Where We Work
As the largest country in Central America with an area of 51,000 square miles (129,494 square kilometers), Nicaragua is about the size of New York State. The country is bounded by the Pacific Ocean and the Caribbean Sea, with Honduras bordering it at the north and Costa Rica at the south. Nicaragua has three major geographic regions: the Pacific lowlands in the west, the Caribbean lowlands in the east, and the central highlands located between these two.
The climate varies more from elevation than from the seasons. Rainfall fluctuates greatly in Nicaragua and is seasonal; the rainy period runs from May through October. The Caribbean lowlands are the wettest section of Central America, receiving between 98 and 256 inches (250 and 650 centimeters) of rain annually. The east receives heavy annual rainfall and can even see serious flooding during the rainy season, while the west is drier year-round.
When the Spaniards landed in western Nicaragua in the early 1500s, they encountered three main tribes each led by a chieftain, each with its own culture and language. Spanish is now the official language of Nicaragua and is spoken by more than 70 percent of the population. Most Spanish speakers live in the Pacific lowlands and central highlands. Grammar and usage follow Central American forms, which has some distinct differences from formal Spanish. The British presence in Nicaragua introduced many English words to the Spanish speakers, particularly in western Nicaragua. Likewise, American slang from the periods in which U.S. Marines occupied Nicaragua has made its way into the vernacular of Spanish speaker.
Nicaragua's Gross Domestic Product (GDP) for 1992 was $1.6 billion (U.S.). The Chamorro administration agreed to International Monetary Fund (IMF) and World Bank standards aimed at weaning the country off its dependency on foreign aid. One main aim of this plan was to halt the rampant inflation of the Nicaraguan currency, the cordoba. The plan was designed to stabilize the local currency, encourage foreign investment, and increase exports.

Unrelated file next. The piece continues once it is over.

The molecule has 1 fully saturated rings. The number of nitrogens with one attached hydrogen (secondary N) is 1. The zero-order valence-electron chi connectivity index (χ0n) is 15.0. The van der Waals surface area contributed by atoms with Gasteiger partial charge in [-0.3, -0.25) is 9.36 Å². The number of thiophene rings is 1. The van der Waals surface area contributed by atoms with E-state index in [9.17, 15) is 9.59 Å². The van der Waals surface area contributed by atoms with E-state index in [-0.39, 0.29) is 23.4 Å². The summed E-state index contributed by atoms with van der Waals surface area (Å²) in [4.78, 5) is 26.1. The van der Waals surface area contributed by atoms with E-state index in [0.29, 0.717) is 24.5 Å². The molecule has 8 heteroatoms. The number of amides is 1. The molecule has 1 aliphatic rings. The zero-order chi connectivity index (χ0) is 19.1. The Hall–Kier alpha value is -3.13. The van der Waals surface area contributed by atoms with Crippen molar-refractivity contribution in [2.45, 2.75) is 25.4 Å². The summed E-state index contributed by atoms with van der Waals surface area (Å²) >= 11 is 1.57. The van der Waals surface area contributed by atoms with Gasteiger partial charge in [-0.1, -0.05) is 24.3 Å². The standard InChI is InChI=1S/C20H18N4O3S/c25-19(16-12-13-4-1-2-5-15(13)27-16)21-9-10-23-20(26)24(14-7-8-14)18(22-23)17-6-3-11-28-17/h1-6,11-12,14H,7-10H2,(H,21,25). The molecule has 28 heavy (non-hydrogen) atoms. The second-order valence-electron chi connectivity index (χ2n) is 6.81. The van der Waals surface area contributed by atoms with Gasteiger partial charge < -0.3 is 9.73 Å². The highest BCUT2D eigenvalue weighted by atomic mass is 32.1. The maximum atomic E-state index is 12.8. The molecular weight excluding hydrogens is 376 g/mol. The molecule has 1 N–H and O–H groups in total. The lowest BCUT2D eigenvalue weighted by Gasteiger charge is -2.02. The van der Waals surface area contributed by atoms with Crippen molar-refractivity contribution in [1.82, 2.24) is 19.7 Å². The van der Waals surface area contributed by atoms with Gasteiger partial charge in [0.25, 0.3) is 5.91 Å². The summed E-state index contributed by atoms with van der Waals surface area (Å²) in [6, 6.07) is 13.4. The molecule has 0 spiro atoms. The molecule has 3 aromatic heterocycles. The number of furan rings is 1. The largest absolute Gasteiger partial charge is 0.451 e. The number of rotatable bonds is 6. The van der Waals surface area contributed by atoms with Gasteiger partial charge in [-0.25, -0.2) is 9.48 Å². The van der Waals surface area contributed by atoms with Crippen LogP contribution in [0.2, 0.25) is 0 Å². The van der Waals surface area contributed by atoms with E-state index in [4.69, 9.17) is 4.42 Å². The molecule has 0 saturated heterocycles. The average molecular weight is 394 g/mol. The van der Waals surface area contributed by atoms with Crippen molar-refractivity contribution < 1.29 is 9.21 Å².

The economy began expanding in 1994 and grew 4.5 percent in 1996 (its best performance since before the Sandinista regime). As a result, GDP reached $1.969 billion. However, in the aftermath of political unrest as well as El Niño (1997) and Hurricane Mitch (1998), the GDP in Nicaragua has plunged. Nicaragua remains the second-poorest nation in the hemisphere with a per capita GDP of $438, which is lower than where it stood before the Sandinista conquest in 1979. Its economy suffers from persistent trade and budget deficits. Until agricultural efforts improve, the economy will continue to suffer and Nicaragua will remain dependent on foreign assistance (22 percent of GDP in 1996).
Land is the traditional basis of wealth and status in Nicaragua. Traditionally, landowners have prospered with the export of coffee, cotton, beef, and sugar, and land was concentrated in the hands of a few. Less than one-fifth of the population could be described as middle class or higher. Most Nicaraguans who have work still toil as migrants, following crops and working only during the harvest period. When the Sandinistas gained power, they seized the property of the Somoza family and instituted the Agrarian Reform Law, transferring land to peasant families and squatters on lands.The telephone is another potent symbol of economic and social stratification, as evidenced by the number of telephones in the country and who has them. In 1993 there were approximately 60,000 telephones, only 1.5 per 100 inhabitants.
The telephone is another potent symbol of economic and social stratification, as evidenced by the number of telephones in the country and who has them. In 1993 there were approximately 60,000 telephones, only 1.5 per 100 inhabitants.
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